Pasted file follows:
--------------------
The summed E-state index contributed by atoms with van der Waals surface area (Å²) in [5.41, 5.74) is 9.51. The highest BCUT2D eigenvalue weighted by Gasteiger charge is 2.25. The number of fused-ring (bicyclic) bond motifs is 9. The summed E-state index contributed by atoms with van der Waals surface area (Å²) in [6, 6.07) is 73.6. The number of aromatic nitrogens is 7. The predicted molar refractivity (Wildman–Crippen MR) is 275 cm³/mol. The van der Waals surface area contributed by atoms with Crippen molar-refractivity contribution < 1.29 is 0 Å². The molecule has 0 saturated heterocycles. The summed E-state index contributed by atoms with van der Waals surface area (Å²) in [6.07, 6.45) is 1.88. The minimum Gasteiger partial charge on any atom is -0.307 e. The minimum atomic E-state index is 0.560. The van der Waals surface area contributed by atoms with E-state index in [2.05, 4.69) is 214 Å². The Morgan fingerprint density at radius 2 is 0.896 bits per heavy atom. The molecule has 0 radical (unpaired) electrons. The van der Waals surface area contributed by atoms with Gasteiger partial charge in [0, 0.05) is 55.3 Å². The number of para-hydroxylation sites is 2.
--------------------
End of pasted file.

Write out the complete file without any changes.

The summed E-state index contributed by atoms with van der Waals surface area (Å²) in [5.41, 5.74) is 9.51. The highest BCUT2D eigenvalue weighted by Gasteiger charge is 2.25. The number of fused-ring (bicyclic) bond motifs is 9. The summed E-state index contributed by atoms with van der Waals surface area (Å²) in [6, 6.07) is 73.6. The number of aromatic nitrogens is 7. The predicted molar refractivity (Wildman–Crippen MR) is 275 cm³/mol. The van der Waals surface area contributed by atoms with Crippen molar-refractivity contribution < 1.29 is 0 Å². The molecule has 0 saturated heterocycles. The summed E-state index contributed by atoms with van der Waals surface area (Å²) in [6.07, 6.45) is 1.88. The minimum Gasteiger partial charge on any atom is -0.307 e. The minimum atomic E-state index is 0.560. The van der Waals surface area contributed by atoms with E-state index in [2.05, 4.69) is 214 Å². The Morgan fingerprint density at radius 2 is 0.896 bits per heavy atom. The molecule has 0 radical (unpaired) electrons. The van der Waals surface area contributed by atoms with Gasteiger partial charge in [0, 0.05) is 55.3 Å². The number of para-hydroxylation sites is 2.